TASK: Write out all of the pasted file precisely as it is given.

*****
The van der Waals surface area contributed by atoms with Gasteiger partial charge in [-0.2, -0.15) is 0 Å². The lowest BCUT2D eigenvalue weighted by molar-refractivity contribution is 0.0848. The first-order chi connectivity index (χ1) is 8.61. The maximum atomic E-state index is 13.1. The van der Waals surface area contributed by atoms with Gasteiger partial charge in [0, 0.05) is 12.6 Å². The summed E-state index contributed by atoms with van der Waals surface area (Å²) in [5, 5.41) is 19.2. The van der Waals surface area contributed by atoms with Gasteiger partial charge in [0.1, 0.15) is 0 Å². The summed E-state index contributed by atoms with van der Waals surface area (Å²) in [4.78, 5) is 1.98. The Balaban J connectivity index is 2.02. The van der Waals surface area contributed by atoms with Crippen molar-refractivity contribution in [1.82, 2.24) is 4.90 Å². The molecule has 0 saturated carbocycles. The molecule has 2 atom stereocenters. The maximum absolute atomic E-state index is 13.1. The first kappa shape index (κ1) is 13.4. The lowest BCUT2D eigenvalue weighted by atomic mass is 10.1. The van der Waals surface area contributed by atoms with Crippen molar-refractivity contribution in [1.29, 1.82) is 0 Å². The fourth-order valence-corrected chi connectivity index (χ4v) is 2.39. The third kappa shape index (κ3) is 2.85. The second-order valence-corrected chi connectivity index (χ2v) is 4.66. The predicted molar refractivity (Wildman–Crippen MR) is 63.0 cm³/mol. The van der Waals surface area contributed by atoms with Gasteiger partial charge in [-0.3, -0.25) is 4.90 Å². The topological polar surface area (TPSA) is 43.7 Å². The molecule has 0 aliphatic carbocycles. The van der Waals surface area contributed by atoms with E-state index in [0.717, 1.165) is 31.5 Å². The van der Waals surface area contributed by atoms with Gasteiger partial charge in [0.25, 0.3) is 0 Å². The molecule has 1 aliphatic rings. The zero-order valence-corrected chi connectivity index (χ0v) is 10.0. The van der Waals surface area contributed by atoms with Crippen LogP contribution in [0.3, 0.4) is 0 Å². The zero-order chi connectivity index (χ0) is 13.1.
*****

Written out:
The van der Waals surface area contributed by atoms with Gasteiger partial charge in [-0.2, -0.15) is 0 Å². The lowest BCUT2D eigenvalue weighted by molar-refractivity contribution is 0.0848. The first-order chi connectivity index (χ1) is 8.61. The maximum atomic E-state index is 13.1. The van der Waals surface area contributed by atoms with Gasteiger partial charge in [0, 0.05) is 12.6 Å². The summed E-state index contributed by atoms with van der Waals surface area (Å²) in [5, 5.41) is 19.2. The van der Waals surface area contributed by atoms with Gasteiger partial charge in [0.1, 0.15) is 0 Å². The summed E-state index contributed by atoms with van der Waals surface area (Å²) in [4.78, 5) is 1.98. The Balaban J connectivity index is 2.02. The van der Waals surface area contributed by atoms with Crippen molar-refractivity contribution in [1.82, 2.24) is 4.90 Å². The molecule has 0 saturated carbocycles. The molecule has 2 atom stereocenters. The maximum absolute atomic E-state index is 13.1. The first kappa shape index (κ1) is 13.4. The lowest BCUT2D eigenvalue weighted by atomic mass is 10.1. The van der Waals surface area contributed by atoms with Crippen molar-refractivity contribution in [1.29, 1.82) is 0 Å². The fourth-order valence-corrected chi connectivity index (χ4v) is 2.39. The third kappa shape index (κ3) is 2.85. The second-order valence-corrected chi connectivity index (χ2v) is 4.66. The predicted molar refractivity (Wildman–Crippen MR) is 63.0 cm³/mol. The van der Waals surface area contributed by atoms with Gasteiger partial charge in [-0.3, -0.25) is 4.90 Å². The topological polar surface area (TPSA) is 43.7 Å². The molecule has 0 aliphatic carbocycles. The van der Waals surface area contributed by atoms with E-state index in [0.717, 1.165) is 31.5 Å². The van der Waals surface area contributed by atoms with Gasteiger partial charge in [0.25, 0.3) is 0 Å². The molecule has 1 aliphatic rings. The zero-order valence-corrected chi connectivity index (χ0v) is 10.0. The van der Waals surface area contributed by atoms with Crippen LogP contribution in [0.3, 0.4) is 0 Å². The zero-order chi connectivity index (χ0) is 13.1.